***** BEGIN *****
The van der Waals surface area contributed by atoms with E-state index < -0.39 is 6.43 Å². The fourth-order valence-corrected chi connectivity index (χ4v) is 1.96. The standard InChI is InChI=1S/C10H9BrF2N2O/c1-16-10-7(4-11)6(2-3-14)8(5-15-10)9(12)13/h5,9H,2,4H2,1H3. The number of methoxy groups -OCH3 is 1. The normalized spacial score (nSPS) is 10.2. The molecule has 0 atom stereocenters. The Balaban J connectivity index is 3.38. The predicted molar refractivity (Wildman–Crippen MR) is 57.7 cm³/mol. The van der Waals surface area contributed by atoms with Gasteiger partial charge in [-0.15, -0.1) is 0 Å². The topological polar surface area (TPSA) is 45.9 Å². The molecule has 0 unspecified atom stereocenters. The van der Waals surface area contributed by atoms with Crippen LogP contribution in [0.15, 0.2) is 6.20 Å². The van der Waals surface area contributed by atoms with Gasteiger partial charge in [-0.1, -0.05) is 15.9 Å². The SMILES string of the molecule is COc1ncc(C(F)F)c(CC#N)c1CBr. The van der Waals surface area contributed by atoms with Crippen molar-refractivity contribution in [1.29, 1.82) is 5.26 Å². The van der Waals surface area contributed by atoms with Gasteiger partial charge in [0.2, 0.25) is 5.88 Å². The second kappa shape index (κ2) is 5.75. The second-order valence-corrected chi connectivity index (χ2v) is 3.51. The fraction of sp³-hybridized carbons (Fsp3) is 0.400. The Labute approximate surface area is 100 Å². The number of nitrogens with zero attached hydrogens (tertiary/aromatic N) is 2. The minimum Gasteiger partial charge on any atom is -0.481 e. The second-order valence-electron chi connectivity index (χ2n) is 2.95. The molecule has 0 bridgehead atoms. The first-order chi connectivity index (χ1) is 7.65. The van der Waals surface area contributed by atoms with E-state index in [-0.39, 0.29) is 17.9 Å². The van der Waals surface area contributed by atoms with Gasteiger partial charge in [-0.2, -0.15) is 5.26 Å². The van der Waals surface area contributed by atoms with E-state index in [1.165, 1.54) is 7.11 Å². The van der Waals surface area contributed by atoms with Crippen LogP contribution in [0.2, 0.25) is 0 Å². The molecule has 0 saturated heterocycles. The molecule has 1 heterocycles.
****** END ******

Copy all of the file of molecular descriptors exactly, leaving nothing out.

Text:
The van der Waals surface area contributed by atoms with E-state index < -0.39 is 6.43 Å². The fourth-order valence-corrected chi connectivity index (χ4v) is 1.96. The standard InChI is InChI=1S/C10H9BrF2N2O/c1-16-10-7(4-11)6(2-3-14)8(5-15-10)9(12)13/h5,9H,2,4H2,1H3. The number of methoxy groups -OCH3 is 1. The normalized spacial score (nSPS) is 10.2. The molecule has 0 atom stereocenters. The Balaban J connectivity index is 3.38. The predicted molar refractivity (Wildman–Crippen MR) is 57.7 cm³/mol. The van der Waals surface area contributed by atoms with Gasteiger partial charge in [-0.15, -0.1) is 0 Å². The topological polar surface area (TPSA) is 45.9 Å². The molecule has 0 unspecified atom stereocenters. The van der Waals surface area contributed by atoms with Crippen LogP contribution in [0.15, 0.2) is 6.20 Å². The van der Waals surface area contributed by atoms with Gasteiger partial charge in [-0.1, -0.05) is 15.9 Å². The SMILES string of the molecule is COc1ncc(C(F)F)c(CC#N)c1CBr. The van der Waals surface area contributed by atoms with Crippen molar-refractivity contribution in [1.29, 1.82) is 5.26 Å². The van der Waals surface area contributed by atoms with Gasteiger partial charge in [0.2, 0.25) is 5.88 Å². The second kappa shape index (κ2) is 5.75. The second-order valence-corrected chi connectivity index (χ2v) is 3.51. The fraction of sp³-hybridized carbons (Fsp3) is 0.400. The Labute approximate surface area is 100 Å². The number of nitrogens with zero attached hydrogens (tertiary/aromatic N) is 2. The minimum Gasteiger partial charge on any atom is -0.481 e. The second-order valence-electron chi connectivity index (χ2n) is 2.95. The molecule has 0 bridgehead atoms. The first-order chi connectivity index (χ1) is 7.65. The van der Waals surface area contributed by atoms with E-state index in [-0.39, 0.29) is 17.9 Å². The van der Waals surface area contributed by atoms with Gasteiger partial charge in [-0.2, -0.15) is 5.26 Å². The van der Waals surface area contributed by atoms with E-state index in [1.165, 1.54) is 7.11 Å². The van der Waals surface area contributed by atoms with Crippen LogP contribution in [0.2, 0.25) is 0 Å². The molecule has 0 saturated heterocycles. The molecule has 1 heterocycles.